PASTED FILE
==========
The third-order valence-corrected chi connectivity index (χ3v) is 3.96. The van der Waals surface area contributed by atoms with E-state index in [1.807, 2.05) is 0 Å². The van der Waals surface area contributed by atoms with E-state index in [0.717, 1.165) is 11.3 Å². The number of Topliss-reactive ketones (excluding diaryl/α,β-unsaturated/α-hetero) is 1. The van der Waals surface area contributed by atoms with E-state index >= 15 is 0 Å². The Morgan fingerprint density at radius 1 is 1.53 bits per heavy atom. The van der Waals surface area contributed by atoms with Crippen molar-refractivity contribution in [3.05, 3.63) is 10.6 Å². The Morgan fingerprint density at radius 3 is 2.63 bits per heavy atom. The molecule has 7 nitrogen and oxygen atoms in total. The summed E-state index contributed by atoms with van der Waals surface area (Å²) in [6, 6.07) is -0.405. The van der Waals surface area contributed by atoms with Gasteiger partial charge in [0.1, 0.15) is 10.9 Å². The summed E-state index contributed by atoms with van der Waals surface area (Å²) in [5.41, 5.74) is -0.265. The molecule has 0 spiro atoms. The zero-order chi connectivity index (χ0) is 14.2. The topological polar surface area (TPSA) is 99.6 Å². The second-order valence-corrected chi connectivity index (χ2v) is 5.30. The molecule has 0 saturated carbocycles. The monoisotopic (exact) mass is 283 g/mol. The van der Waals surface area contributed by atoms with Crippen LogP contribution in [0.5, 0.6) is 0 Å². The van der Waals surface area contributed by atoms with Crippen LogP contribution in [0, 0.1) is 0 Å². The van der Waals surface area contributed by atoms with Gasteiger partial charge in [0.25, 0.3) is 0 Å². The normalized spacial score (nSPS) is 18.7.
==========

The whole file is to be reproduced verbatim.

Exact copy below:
The third-order valence-corrected chi connectivity index (χ3v) is 3.96. The van der Waals surface area contributed by atoms with E-state index in [1.807, 2.05) is 0 Å². The van der Waals surface area contributed by atoms with E-state index in [0.717, 1.165) is 11.3 Å². The number of Topliss-reactive ketones (excluding diaryl/α,β-unsaturated/α-hetero) is 1. The van der Waals surface area contributed by atoms with E-state index >= 15 is 0 Å². The Morgan fingerprint density at radius 1 is 1.53 bits per heavy atom. The van der Waals surface area contributed by atoms with Crippen molar-refractivity contribution in [3.05, 3.63) is 10.6 Å². The Morgan fingerprint density at radius 3 is 2.63 bits per heavy atom. The molecule has 7 nitrogen and oxygen atoms in total. The summed E-state index contributed by atoms with van der Waals surface area (Å²) in [6, 6.07) is -0.405. The van der Waals surface area contributed by atoms with Gasteiger partial charge in [0.1, 0.15) is 10.9 Å². The summed E-state index contributed by atoms with van der Waals surface area (Å²) in [5.41, 5.74) is -0.265. The molecule has 0 spiro atoms. The zero-order chi connectivity index (χ0) is 14.2. The topological polar surface area (TPSA) is 99.6 Å². The second-order valence-corrected chi connectivity index (χ2v) is 5.30. The molecule has 0 saturated carbocycles. The monoisotopic (exact) mass is 283 g/mol. The van der Waals surface area contributed by atoms with Crippen LogP contribution in [0.5, 0.6) is 0 Å². The van der Waals surface area contributed by atoms with Crippen LogP contribution in [0, 0.1) is 0 Å². The van der Waals surface area contributed by atoms with Gasteiger partial charge in [0.25, 0.3) is 0 Å². The normalized spacial score (nSPS) is 18.7.